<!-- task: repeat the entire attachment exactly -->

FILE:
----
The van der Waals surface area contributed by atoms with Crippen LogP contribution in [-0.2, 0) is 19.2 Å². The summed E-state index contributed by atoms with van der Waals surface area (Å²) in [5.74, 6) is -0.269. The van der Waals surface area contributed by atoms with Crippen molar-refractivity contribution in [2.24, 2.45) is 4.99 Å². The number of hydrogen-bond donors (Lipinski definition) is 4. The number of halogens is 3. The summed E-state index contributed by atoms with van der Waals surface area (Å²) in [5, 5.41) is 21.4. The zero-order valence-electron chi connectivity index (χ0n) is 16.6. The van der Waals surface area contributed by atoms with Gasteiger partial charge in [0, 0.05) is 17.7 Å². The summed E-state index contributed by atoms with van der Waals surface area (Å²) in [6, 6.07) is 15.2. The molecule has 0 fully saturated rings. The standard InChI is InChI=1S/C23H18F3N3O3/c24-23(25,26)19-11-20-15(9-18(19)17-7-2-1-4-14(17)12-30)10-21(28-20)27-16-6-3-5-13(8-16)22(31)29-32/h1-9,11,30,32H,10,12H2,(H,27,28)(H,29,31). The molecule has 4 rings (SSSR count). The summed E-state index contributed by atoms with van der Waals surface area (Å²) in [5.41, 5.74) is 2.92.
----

The van der Waals surface area contributed by atoms with Crippen LogP contribution in [-0.2, 0) is 19.2 Å². The summed E-state index contributed by atoms with van der Waals surface area (Å²) in [5.74, 6) is -0.269. The van der Waals surface area contributed by atoms with Crippen molar-refractivity contribution in [2.24, 2.45) is 4.99 Å². The number of hydrogen-bond donors (Lipinski definition) is 4. The number of halogens is 3. The summed E-state index contributed by atoms with van der Waals surface area (Å²) in [5, 5.41) is 21.4. The zero-order valence-electron chi connectivity index (χ0n) is 16.6. The van der Waals surface area contributed by atoms with Gasteiger partial charge in [0, 0.05) is 17.7 Å². The summed E-state index contributed by atoms with van der Waals surface area (Å²) in [6, 6.07) is 15.2. The molecule has 0 fully saturated rings. The standard InChI is InChI=1S/C23H18F3N3O3/c24-23(25,26)19-11-20-15(9-18(19)17-7-2-1-4-14(17)12-30)10-21(28-20)27-16-6-3-5-13(8-16)22(31)29-32/h1-9,11,30,32H,10,12H2,(H,27,28)(H,29,31). The molecule has 4 rings (SSSR count). The summed E-state index contributed by atoms with van der Waals surface area (Å²) in [5.41, 5.74) is 2.92.